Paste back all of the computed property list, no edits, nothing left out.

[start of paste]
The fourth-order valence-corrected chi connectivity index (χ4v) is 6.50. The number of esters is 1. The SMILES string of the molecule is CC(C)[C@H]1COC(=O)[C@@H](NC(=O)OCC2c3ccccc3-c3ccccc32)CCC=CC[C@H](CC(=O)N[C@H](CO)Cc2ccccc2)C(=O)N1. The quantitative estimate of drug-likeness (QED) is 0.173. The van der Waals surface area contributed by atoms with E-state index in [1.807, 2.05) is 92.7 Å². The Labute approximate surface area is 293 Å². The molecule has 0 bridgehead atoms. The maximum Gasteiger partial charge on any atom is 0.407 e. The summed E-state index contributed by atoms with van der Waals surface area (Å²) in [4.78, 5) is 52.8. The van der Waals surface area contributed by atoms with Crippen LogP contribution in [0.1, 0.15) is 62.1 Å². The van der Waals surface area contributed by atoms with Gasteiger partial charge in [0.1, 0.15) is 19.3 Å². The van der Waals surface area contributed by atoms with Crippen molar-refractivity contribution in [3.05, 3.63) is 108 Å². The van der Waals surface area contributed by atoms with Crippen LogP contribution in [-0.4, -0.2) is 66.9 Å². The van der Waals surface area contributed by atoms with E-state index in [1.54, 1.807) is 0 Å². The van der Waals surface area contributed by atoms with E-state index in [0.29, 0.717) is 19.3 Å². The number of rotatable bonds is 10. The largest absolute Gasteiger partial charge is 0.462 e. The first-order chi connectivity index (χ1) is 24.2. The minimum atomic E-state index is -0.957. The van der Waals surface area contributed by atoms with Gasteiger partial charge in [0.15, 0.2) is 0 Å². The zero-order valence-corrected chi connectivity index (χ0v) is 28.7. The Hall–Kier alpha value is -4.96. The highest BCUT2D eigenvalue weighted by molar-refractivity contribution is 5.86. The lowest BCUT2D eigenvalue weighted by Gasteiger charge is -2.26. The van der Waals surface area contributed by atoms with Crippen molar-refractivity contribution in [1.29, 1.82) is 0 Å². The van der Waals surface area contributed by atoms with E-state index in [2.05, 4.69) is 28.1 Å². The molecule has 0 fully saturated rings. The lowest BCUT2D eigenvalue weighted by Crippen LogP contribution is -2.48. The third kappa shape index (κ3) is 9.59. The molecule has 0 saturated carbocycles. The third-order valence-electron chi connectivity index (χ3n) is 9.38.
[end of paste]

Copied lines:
The fourth-order valence-corrected chi connectivity index (χ4v) is 6.50. The number of esters is 1. The SMILES string of the molecule is CC(C)[C@H]1COC(=O)[C@@H](NC(=O)OCC2c3ccccc3-c3ccccc32)CCC=CC[C@H](CC(=O)N[C@H](CO)Cc2ccccc2)C(=O)N1. The quantitative estimate of drug-likeness (QED) is 0.173. The van der Waals surface area contributed by atoms with E-state index in [1.807, 2.05) is 92.7 Å². The Labute approximate surface area is 293 Å². The molecule has 0 bridgehead atoms. The maximum Gasteiger partial charge on any atom is 0.407 e. The summed E-state index contributed by atoms with van der Waals surface area (Å²) in [4.78, 5) is 52.8. The van der Waals surface area contributed by atoms with Crippen LogP contribution in [0.1, 0.15) is 62.1 Å². The van der Waals surface area contributed by atoms with Gasteiger partial charge in [0.1, 0.15) is 19.3 Å². The van der Waals surface area contributed by atoms with Crippen molar-refractivity contribution in [3.05, 3.63) is 108 Å². The van der Waals surface area contributed by atoms with Crippen LogP contribution in [-0.4, -0.2) is 66.9 Å². The van der Waals surface area contributed by atoms with E-state index in [1.54, 1.807) is 0 Å². The van der Waals surface area contributed by atoms with E-state index in [0.29, 0.717) is 19.3 Å². The number of rotatable bonds is 10. The largest absolute Gasteiger partial charge is 0.462 e. The first-order chi connectivity index (χ1) is 24.2. The minimum atomic E-state index is -0.957. The van der Waals surface area contributed by atoms with Gasteiger partial charge in [0.15, 0.2) is 0 Å². The zero-order valence-corrected chi connectivity index (χ0v) is 28.7. The Hall–Kier alpha value is -4.96. The highest BCUT2D eigenvalue weighted by molar-refractivity contribution is 5.86. The lowest BCUT2D eigenvalue weighted by Gasteiger charge is -2.26. The van der Waals surface area contributed by atoms with Crippen molar-refractivity contribution in [1.29, 1.82) is 0 Å². The van der Waals surface area contributed by atoms with E-state index in [2.05, 4.69) is 28.1 Å². The molecule has 0 fully saturated rings. The lowest BCUT2D eigenvalue weighted by Crippen LogP contribution is -2.48. The third kappa shape index (κ3) is 9.59. The molecule has 0 saturated carbocycles. The third-order valence-electron chi connectivity index (χ3n) is 9.38.